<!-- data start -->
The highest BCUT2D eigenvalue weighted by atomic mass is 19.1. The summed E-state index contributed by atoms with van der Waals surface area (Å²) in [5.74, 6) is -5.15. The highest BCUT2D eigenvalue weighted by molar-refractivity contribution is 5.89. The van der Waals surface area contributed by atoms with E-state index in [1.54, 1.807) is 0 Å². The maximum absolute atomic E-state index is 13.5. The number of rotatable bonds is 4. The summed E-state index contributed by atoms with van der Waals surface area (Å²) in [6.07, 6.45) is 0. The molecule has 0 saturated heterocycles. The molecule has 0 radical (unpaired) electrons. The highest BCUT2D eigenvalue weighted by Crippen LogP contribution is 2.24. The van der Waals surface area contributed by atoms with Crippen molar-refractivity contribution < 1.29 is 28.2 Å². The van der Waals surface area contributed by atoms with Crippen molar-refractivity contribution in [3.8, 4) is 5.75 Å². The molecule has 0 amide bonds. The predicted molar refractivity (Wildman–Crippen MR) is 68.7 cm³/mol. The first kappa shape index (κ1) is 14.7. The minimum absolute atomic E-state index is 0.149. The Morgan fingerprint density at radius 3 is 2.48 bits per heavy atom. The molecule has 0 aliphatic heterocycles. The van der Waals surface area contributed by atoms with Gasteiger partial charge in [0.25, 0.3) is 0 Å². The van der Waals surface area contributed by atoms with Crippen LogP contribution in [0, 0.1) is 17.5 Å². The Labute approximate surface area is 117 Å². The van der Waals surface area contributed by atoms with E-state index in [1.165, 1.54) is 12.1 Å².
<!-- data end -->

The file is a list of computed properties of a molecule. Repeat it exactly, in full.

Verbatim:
The highest BCUT2D eigenvalue weighted by atomic mass is 19.1. The summed E-state index contributed by atoms with van der Waals surface area (Å²) in [5.74, 6) is -5.15. The highest BCUT2D eigenvalue weighted by molar-refractivity contribution is 5.89. The van der Waals surface area contributed by atoms with E-state index in [1.54, 1.807) is 0 Å². The maximum absolute atomic E-state index is 13.5. The number of rotatable bonds is 4. The summed E-state index contributed by atoms with van der Waals surface area (Å²) in [6.07, 6.45) is 0. The molecule has 0 saturated heterocycles. The molecule has 0 radical (unpaired) electrons. The highest BCUT2D eigenvalue weighted by Crippen LogP contribution is 2.24. The van der Waals surface area contributed by atoms with Crippen molar-refractivity contribution < 1.29 is 28.2 Å². The van der Waals surface area contributed by atoms with Crippen molar-refractivity contribution in [3.8, 4) is 5.75 Å². The molecule has 0 amide bonds. The predicted molar refractivity (Wildman–Crippen MR) is 68.7 cm³/mol. The first kappa shape index (κ1) is 14.7. The minimum absolute atomic E-state index is 0.149. The Morgan fingerprint density at radius 3 is 2.48 bits per heavy atom. The molecule has 0 aliphatic heterocycles. The van der Waals surface area contributed by atoms with Gasteiger partial charge in [0.25, 0.3) is 0 Å². The van der Waals surface area contributed by atoms with Crippen LogP contribution in [0, 0.1) is 17.5 Å². The Labute approximate surface area is 117 Å². The van der Waals surface area contributed by atoms with E-state index in [1.165, 1.54) is 12.1 Å².